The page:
Mega Man Network Transmission
- GutsMan.EXE is laughably easy in the main series games, but a complete and utter nightmare in this one. He lumbers around slowly, but his attacks come out fast: he likes to smash the ground with the Guts Hammer which creates a shockwave with an enormous amount of range, and if you try to slide under him when he gets too close he's quick to spin around and nail you with a powerful punch. They're his only attacks, but they deal a horrifying amount of damage and will murder you in no time flat.
- BrightMan.EXE, the first boss to put up shields to your attacks. Whereas the previous bosses were dodging and slapping the boss hard enough before they got you, Bright Man will murder you if you try the tactics that worked on the previous bosses and, indeed, some of the other bosses you can fight at the same time. And the bosses get craftier, more agile, or with more invincibility shielding from there, making BrightMan a Wake-Up Call Boss.
- StarMan.EXE isn't one of the bosses that can shield your attacks, but he compensates that by teleporting around and floating out of range most of the time, not only that, but one of his two attacks involves dropping meteors diagonally on the screen, sometimes being even impossible to dodge and he LOVES to spam them, and every time he uses the attack he also teleports. It gets even worse when he's on low health, because he drops A LOT more meteors that fill most of the screen and are almost always undodgeable, and if anything he likes to spam them even more at this point.
Mega Man Zero series
- Aztec Falcon, the first mission boss, is seemingly insurmountable the first time you fight him. You have no charge attack (unless you spent time grinding it out by going back to the Underground Lab; if you're playing on Hard, you're screwed), he isn't vulnerable to combos, and the Z-Buster actually bounces off when the chance to shoot him presents itself, if you're not aiming for the tiny hitbox that is his head. Ah, yes — did we mention he is also a Time-Limit Boss?
- Phantom is spectacularly cheap compared to his fellow Guardians. Three of the Guardians have an elemental weakness which makes beating them fairly simple. Not Phantom. He's neutral, so it takes longer to kill him. Worse, the other Guardians can have most of their attacks interrupted. Only Phantom's dash attack can be interrupted. It is technically possible to interrupt his Doppleganger Spin technique with a charged blow, but for added cheapness, Phantom will break the technique and strike you should you close in to attempt it. Speaking of the dash attack, he'll often do it until you hit him, and he charges to your position. If you don't hit him right off the bat, he'll get at least one hit in, maybe more if you don't score a knockback hit. Finally, his Desperation Attack makes him invisible, during which he'll throw kunai at you from random points on the screen. What's worse, he may potentially position himself above the reach of your weapons, or just plain above you. To top this, he has a Kaizo Trap ability in the second battle.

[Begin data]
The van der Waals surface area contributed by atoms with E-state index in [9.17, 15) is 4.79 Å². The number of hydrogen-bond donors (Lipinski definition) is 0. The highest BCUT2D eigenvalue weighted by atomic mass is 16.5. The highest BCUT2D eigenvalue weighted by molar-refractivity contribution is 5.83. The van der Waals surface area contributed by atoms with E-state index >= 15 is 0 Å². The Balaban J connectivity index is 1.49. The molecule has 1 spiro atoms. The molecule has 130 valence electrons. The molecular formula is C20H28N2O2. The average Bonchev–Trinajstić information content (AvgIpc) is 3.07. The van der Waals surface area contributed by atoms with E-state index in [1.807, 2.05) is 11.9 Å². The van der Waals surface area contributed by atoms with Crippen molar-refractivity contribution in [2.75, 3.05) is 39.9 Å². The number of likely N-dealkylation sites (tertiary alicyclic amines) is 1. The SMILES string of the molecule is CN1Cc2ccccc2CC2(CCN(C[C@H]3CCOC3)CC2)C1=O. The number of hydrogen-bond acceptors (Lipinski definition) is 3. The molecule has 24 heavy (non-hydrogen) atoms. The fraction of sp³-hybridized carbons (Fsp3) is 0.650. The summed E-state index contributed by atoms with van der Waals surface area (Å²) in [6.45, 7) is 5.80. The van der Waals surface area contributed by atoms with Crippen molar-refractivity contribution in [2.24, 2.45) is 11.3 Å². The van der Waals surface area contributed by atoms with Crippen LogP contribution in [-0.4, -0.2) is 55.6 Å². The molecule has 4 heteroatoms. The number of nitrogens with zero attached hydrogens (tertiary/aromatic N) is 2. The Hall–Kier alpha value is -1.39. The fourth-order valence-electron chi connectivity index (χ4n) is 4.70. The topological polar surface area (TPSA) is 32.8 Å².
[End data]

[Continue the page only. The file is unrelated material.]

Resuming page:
- Amusingly, by the time you get to face him again in the third game, there are several upgrades available (ie, Shadow Dash) that render him a pushover.
- Then the Rainbow Devil shows up. It's just as cheap as previous models. It has an especially annoying attack where it bounces around the room, splits into two parts, then into four before finally reforming. It also has a punch attack that crosses nearly half the arena and a projectile attack that makes nearly the entire ground a danger zone. Good times. Thankfully, the redux in Zero 2 is actually somewhat easier.
Mega Man Zero 2
- Phoenix Magnion is plain ridiculous. He has an arena which periodically spews fireballs from the floor, for starters. You can arrange it so the floor is blocked the first time you fight him, but not the second time. What's worse, he dodges every attack if he's sitting still. He literally cannot be hit unless he's attacking. And when he dodges, he counterattacks with very wide-area abilities.
- He's an Expy of M. Bison, which helps explain his difficulty (of course). That huge fireball he "shoots" after dodging backwards is the Psycho Crusher.
- Kuwagust Anchus on Hard Mode is just insane! Not only is he really fast and powerful (two hits = dead, period), but he's the boss of a long and grueling That One Level. And he has an attack which cannot be avoided, meaning you have to get him to change his flight path. The only way to do this is to either shoot him with the buster enough times, which takes better timing than God to pull off, or deflect him with the Chain Rod. As if you're just supposed to know this out of hand. And he'll keep using this attack until you die.
Mega Man Zero 3
Mega Man Zero 4
- Kraft from Zero 4 is a nightmare to fight against. The grenades, the laser rifle that requires you to dash underneath it with split second timing, the giant knife that damages you as it throws you across the arena, the missiles, and the fact that he's one of the few bosses willing to get right directly up in your face on a non-scrolling single-screen battlefield are awful.
- He's also fought in an open area with no walls, so there's no wall jumping away from him.